Still, another doctrine — the plain-error rule — can be fairly invoked in this case and compels reversal. In general, a party cannot claim error predicated upon the admission of evidence unless the record shows a timely objection or motion to strike. SCRA 1986, 11-103(A)(1). The plain-error rule states, however, that “nothing in [Rule 11-103] precludes taking notice of plain errors affecting substantial rights although they were not brought to the attention of the judge.” R. 11-103(D). As a result, evidentiary matters can be reviewed on appeal despite failure of trial counsel to bring them to the attention of the trial court. See State v. Wall, 94 N.M. 169, 608 P.2d 145 (1980); State v. Lara, 88 N.M. 233, 539 P.2d 623 (Ct.App.1975); State v. Sanchez, 86 N.M. 713, 526 P.2d 1306 (Ct.App.1974); 1 J. Weinstein & M. Berger, Weinstein’s Evidence 11103[07] (1989). Plain error can even be noticed by an appellate court on its own motion, see State v. Ogle, 666 S.W.2d 58 (Tenn.1984), although I would be very reluctant to decide the issue without full briefing of the parties. Defendant has not explicitly claimed plain error; but both parties have briefed and argued the admissibility of the evidence of Mr. Crislip’s statement and whether it caused prejudice to defendant. Therefore, there is no unfairness in deciding this case under the plain-error rule.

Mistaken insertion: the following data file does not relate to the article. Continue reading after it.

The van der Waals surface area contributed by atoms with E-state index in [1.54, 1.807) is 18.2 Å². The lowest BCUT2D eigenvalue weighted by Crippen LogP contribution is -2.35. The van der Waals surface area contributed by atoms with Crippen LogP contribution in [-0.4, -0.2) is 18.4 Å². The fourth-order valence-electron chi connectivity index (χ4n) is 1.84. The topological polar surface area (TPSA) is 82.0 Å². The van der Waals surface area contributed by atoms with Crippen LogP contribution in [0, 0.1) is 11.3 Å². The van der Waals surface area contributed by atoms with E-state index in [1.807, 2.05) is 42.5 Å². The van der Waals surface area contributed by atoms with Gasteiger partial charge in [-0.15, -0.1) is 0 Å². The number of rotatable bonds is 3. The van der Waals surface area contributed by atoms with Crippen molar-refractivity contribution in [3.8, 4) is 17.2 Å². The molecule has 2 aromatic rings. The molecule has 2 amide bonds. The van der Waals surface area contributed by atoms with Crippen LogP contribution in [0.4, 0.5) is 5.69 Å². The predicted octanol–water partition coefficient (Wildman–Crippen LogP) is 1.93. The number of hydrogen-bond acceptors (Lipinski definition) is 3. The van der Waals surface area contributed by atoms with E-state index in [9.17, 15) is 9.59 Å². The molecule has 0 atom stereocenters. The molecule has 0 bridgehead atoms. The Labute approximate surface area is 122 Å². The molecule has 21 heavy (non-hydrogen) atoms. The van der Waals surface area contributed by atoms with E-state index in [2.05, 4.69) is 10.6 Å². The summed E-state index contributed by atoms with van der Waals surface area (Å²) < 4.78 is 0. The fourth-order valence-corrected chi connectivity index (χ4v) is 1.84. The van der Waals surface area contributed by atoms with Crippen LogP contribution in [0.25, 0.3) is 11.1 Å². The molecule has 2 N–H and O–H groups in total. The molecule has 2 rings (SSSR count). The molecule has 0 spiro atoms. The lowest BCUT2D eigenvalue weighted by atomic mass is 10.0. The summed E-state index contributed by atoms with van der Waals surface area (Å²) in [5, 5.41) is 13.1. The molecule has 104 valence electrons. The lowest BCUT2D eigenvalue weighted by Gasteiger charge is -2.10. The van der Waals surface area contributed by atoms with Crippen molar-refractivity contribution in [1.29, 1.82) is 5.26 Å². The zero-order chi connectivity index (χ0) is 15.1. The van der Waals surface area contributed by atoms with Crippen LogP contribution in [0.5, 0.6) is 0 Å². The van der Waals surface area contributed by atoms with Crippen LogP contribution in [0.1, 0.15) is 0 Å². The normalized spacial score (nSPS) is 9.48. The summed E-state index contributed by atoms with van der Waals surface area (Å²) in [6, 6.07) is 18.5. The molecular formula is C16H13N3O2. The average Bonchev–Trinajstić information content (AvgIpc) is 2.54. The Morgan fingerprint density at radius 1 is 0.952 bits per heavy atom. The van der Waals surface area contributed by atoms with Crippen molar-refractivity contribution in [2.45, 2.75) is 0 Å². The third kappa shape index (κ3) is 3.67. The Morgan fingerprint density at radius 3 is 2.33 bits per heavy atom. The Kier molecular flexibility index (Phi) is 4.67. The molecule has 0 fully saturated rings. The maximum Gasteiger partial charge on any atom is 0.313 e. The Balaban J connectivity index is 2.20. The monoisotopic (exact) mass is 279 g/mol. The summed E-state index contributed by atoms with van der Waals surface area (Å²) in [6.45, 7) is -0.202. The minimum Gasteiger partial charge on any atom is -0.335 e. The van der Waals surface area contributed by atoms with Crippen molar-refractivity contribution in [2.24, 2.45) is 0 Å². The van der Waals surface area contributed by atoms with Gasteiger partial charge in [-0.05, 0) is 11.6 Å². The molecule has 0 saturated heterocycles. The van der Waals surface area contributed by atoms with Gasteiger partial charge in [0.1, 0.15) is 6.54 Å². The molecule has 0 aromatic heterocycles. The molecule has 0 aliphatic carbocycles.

Courts apply the rule to reverse convictions only when the evidentiary error is very damaging:

“Plain error” has been characterized in various ways such as “grave errors which seriously affect substantial rights of the accused,” “errors that result, in a clear miscarriage of justice,” errors that “are obvious or * * * otherwise seriously affect the fairness, integrity, or public reputation of judicial proceedings.” United States v. Campbell, 419 F.2d 1144 (5th Cir.1969). “It is settled law that the plain error rule should be applied with caution, and invoked only to avoid a miscarriage of justice.” United States v. Robinson, 419 F.2d 1109 (8th Cir.1969).